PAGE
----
Thou lie with a woman—to build nothing but Cripplegates!suggests Rafe’s lameness and impotency after coming back from war (Dekker 14.72-73). In Eirenopolis, an ecclesiastical work describing London as the
City of Peace,seventeenth-century preacher and author Thomas Adams links Recompense with Cripplegate because it is a
lameway to achieve peace:
It is the lameſt way to peace, yet a way: it is a halting gate, but a gate. It were far better comming into this Citie by any of the former gates, yet better at this then none. All come not in by Innocence, nor all by Patience, nor all by Beneficence: but if they haue failed in theſe, they muſt be admitted by recompence, or not at all.
(Adams sig. D10r)
These literary examples show that, whatever the origin of its name, Cripplegate was firmly associated with cripples in the cultural imagination.
- Adams, Thomas.
Eirenopolis.The Map of Early Modern London. Ed. Janelle Jenstad. University of Victoria. Open. [This document is currently in draft. When it has been reviewed and proofed, it will be published on the site.]
- Bebbington, Gillian. London Street Names. London: B.T. Batsford, 1972.
- Chalfant, Fran C. Ben Jonson’s London: A Jacobean Placename Dictionary. Athens: U of Georgia P, 1978.
- Dekker, Thomas. The seuen deadly sinnes of London drawne in seuen seuerall coaches, through the seuen seuerall gates of the citie bringing the plague with them. London, 1606.EEBO. Reprint. Subscription.
- Dekker, Thomas. The Shoemaker’s Holiday. Ed. R.L. Smallwood and Stanley Wells. Manchester: Manchester UP, 1979. The Revels Plays.
- Ekwall, Eilert. Street-Names of the City of London. Oxford: Clarendon, 1965.
Hamilton, Dakota L.
Thomas, William.Oxford Dictionary of National Biography. Ed. H.C.G. Matthew, Brian Harrison, Lawrence Goldman, and David Cannadine. Oxford UP. Subscription.
- Harben, Henry. A Dictionary of London. London: Henry Jenkins, 1918. British History Online. Reprint. Open.
- Howe, Elizabeth, and David Lakin. Roman and Medieval Cripplegate, City of London: Archaeological Excavations 1992–8. MoLA Monograph 21. London: Museum of London Archaeology Service, 2004.
- Kent, William. An Encyclopedia of London. 1937. Rev. Godfrey Thompson. London: J.M. Dent, 1970.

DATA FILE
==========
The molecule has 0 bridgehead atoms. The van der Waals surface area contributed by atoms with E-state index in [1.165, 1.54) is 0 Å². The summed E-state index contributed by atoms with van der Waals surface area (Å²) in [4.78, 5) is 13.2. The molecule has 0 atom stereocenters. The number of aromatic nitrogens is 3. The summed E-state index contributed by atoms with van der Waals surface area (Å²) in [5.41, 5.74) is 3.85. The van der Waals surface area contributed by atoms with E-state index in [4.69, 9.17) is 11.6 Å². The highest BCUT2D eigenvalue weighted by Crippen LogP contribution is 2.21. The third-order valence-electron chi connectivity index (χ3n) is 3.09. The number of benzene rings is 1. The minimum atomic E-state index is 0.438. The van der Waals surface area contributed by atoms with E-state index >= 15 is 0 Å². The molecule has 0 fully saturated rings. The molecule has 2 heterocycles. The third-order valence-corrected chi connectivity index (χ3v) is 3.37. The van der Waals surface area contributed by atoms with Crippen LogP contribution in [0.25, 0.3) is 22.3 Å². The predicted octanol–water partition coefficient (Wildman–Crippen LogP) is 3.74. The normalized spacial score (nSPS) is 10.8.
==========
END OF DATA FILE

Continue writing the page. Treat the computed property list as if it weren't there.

- Machyn, Henry. A London Provisioner’s Chronicle, 1550–1563, by Henry Machyn: Manuscript, Transcription, and Modernization. Ed. Richard W. Bailey, Marilyn Miller, and Colette Moore. Ann Arbor: U of Michigan P, 2006. Open. [The Map of Early Modern London cites from this edition rather than Nichols’s nineteenth-century edition. We cite by the date of the entry thus: (Machyn 1550-08-04).]
London[map.] London, 1593. Reprint in 1653 with an index entitled
A Guide for Cuntrey men In the famous Cittey of London by the help of which plot they shall be able to know how farr it is to any street. As allso to go unto the same without forder troble.London: P. Stent, 1653. Reprint. British Library Online Gallery. Open. Bibliographic information from British Library Catalogue.
- Oxford English Dictionary. Oxford: Oxford UP, 2012. Subscription. OED.
- Pepys, Samuel. The Diary of Samuel Pepys: A New and Complete Transcription. Ed. Robert Latham and William Matthews. 11 vols. Berkeley : U of California P, 1970–1983. [We cite by volume and page number thus: (Pepys 1.234).]
- Prockter, Adrian, and Robert Taylor, comps. The A to Z of Elizabethan London. London: Guildhall Library, 1979. [This volume is our primary source for identifying and naming map locations.]
- Ross, Cathy, and John Clark. London: The Illustrated History. London; New York: Allen Lane, 2008. Copyright held by Museum of London.
- Smallwood, R.L., and Stanley Wells, eds. The Shoemaker’s Holiday. By Thomas Dekker. Manchester: Manchester UP, 1979. The Revels Plays.
- Smith, Al. Dictionary of City of London Street Names. New York: Arco, 1970.
- Stow, John. A Survey of London. Reprinted from the Text of 1603. Ed. Charles Lethbridge Kingsford. 2 vols. Oxford: Clarendon, 1908. Reprint. British History Online. Subscription. [Kingsford edition, courtesy of The Centre for Metropolitan History. Articles written 2011 or later cite from this searchable transcription. In the in-text parenthetical reference (Stow; BHO), click on BHO to go directly to the page containing the quotation or source.]
- Strype, John. A SURVEY of the CITIES of London and Westminster: CONTAINING the Original, Antiquity, Increase, Modern Estate and Government of those CITIES. London, 1720. An Electronic Edition of John Strype’s A Survey of London and Westminster. Ed. Julia Merritt. hriOnline. Open.
- Weinreb, Ben, Christopher Hibbert, Julia Keay, and John Keay. The London Encyclopaedia. 3rd ed. Photography by Matthew Weinreb. London: Macmillan, 2008.
Last modification: 2016-05-27 14:37:29 -0700 (Fri, 27 May 2016) (tlandels)